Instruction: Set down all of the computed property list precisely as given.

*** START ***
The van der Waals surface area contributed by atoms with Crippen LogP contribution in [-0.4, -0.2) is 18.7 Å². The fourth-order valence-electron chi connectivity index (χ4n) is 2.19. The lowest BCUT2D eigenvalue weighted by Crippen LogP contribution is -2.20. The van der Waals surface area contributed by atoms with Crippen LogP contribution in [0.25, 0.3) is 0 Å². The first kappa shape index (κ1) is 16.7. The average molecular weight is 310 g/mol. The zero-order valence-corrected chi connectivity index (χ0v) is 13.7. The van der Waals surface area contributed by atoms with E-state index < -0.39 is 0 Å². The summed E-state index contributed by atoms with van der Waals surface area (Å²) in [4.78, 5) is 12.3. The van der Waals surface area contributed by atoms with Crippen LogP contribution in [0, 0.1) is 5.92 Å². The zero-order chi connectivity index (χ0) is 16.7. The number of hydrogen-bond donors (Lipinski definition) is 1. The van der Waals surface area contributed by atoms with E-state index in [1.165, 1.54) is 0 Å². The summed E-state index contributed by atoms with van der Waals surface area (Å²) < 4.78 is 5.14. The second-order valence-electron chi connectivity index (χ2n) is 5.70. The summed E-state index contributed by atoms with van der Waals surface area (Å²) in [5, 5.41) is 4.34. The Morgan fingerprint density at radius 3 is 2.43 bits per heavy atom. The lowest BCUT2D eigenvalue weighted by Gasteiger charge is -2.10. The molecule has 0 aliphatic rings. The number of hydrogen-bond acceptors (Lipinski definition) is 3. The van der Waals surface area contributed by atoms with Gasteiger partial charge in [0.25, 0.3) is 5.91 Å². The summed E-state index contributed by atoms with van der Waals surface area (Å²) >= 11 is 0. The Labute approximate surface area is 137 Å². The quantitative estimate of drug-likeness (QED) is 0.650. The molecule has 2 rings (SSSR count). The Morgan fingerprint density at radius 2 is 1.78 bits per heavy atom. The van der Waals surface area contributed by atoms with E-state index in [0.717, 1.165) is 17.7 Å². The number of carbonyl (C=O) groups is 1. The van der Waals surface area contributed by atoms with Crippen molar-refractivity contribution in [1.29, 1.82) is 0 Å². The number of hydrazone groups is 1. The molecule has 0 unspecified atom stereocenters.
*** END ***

The van der Waals surface area contributed by atoms with Crippen LogP contribution in [-0.4, -0.2) is 18.7 Å². The fourth-order valence-electron chi connectivity index (χ4n) is 2.19. The lowest BCUT2D eigenvalue weighted by Crippen LogP contribution is -2.20. The van der Waals surface area contributed by atoms with Crippen LogP contribution in [0.25, 0.3) is 0 Å². The first kappa shape index (κ1) is 16.7. The average molecular weight is 310 g/mol. The zero-order valence-corrected chi connectivity index (χ0v) is 13.7. The van der Waals surface area contributed by atoms with E-state index < -0.39 is 0 Å². The summed E-state index contributed by atoms with van der Waals surface area (Å²) in [4.78, 5) is 12.3. The van der Waals surface area contributed by atoms with Crippen LogP contribution in [0, 0.1) is 5.92 Å². The zero-order chi connectivity index (χ0) is 16.7. The number of hydrogen-bond donors (Lipinski definition) is 1. The van der Waals surface area contributed by atoms with E-state index in [1.165, 1.54) is 0 Å². The summed E-state index contributed by atoms with van der Waals surface area (Å²) < 4.78 is 5.14. The second-order valence-electron chi connectivity index (χ2n) is 5.70. The summed E-state index contributed by atoms with van der Waals surface area (Å²) in [5, 5.41) is 4.34. The Morgan fingerprint density at radius 3 is 2.43 bits per heavy atom. The lowest BCUT2D eigenvalue weighted by Gasteiger charge is -2.10. The molecule has 0 aliphatic rings. The number of hydrogen-bond acceptors (Lipinski definition) is 3. The van der Waals surface area contributed by atoms with Gasteiger partial charge in [0.25, 0.3) is 5.91 Å². The summed E-state index contributed by atoms with van der Waals surface area (Å²) >= 11 is 0. The Labute approximate surface area is 137 Å². The quantitative estimate of drug-likeness (QED) is 0.650. The molecule has 2 rings (SSSR count). The Morgan fingerprint density at radius 2 is 1.78 bits per heavy atom. The van der Waals surface area contributed by atoms with E-state index in [0.717, 1.165) is 17.7 Å². The number of carbonyl (C=O) groups is 1. The van der Waals surface area contributed by atoms with Crippen molar-refractivity contribution in [1.29, 1.82) is 0 Å². The number of hydrazone groups is 1. The molecule has 0 unspecified atom stereocenters.